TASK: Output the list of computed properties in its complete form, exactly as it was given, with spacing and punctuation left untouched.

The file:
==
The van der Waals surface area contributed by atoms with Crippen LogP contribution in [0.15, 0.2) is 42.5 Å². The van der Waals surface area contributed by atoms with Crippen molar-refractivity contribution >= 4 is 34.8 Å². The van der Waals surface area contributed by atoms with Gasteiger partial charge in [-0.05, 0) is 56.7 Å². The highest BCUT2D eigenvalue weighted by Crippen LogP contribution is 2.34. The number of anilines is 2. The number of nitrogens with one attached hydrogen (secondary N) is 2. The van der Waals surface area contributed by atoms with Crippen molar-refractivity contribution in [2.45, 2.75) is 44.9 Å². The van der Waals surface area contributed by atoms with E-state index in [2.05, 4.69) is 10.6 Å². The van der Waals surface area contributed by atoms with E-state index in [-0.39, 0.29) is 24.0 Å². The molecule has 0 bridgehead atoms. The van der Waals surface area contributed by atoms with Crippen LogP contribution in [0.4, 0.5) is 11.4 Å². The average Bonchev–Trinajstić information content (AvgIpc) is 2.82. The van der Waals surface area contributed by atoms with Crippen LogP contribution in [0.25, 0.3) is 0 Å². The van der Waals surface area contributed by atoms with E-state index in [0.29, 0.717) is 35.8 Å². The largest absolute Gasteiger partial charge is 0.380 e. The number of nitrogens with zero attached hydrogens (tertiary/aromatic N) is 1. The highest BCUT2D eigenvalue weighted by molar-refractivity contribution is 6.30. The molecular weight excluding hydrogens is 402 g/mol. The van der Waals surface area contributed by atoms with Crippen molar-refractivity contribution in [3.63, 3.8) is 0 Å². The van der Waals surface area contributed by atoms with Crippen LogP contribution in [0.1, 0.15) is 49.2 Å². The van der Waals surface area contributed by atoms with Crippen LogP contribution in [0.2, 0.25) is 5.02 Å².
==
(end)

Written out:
The van der Waals surface area contributed by atoms with Crippen LogP contribution in [0.15, 0.2) is 42.5 Å². The van der Waals surface area contributed by atoms with Crippen molar-refractivity contribution >= 4 is 34.8 Å². The van der Waals surface area contributed by atoms with Gasteiger partial charge in [-0.05, 0) is 56.7 Å². The highest BCUT2D eigenvalue weighted by Crippen LogP contribution is 2.34. The number of anilines is 2. The number of nitrogens with one attached hydrogen (secondary N) is 2. The van der Waals surface area contributed by atoms with Crippen molar-refractivity contribution in [2.45, 2.75) is 44.9 Å². The van der Waals surface area contributed by atoms with E-state index in [2.05, 4.69) is 10.6 Å². The van der Waals surface area contributed by atoms with E-state index in [-0.39, 0.29) is 24.0 Å². The molecule has 0 bridgehead atoms. The van der Waals surface area contributed by atoms with Crippen LogP contribution in [0.4, 0.5) is 11.4 Å². The average Bonchev–Trinajstić information content (AvgIpc) is 2.82. The van der Waals surface area contributed by atoms with Crippen LogP contribution in [0.25, 0.3) is 0 Å². The van der Waals surface area contributed by atoms with E-state index in [0.29, 0.717) is 35.8 Å². The largest absolute Gasteiger partial charge is 0.380 e. The number of nitrogens with zero attached hydrogens (tertiary/aromatic N) is 1. The highest BCUT2D eigenvalue weighted by molar-refractivity contribution is 6.30. The molecular weight excluding hydrogens is 402 g/mol. The van der Waals surface area contributed by atoms with Crippen molar-refractivity contribution in [3.63, 3.8) is 0 Å². The van der Waals surface area contributed by atoms with Crippen LogP contribution in [0.1, 0.15) is 49.2 Å². The van der Waals surface area contributed by atoms with Crippen LogP contribution in [0.2, 0.25) is 5.02 Å².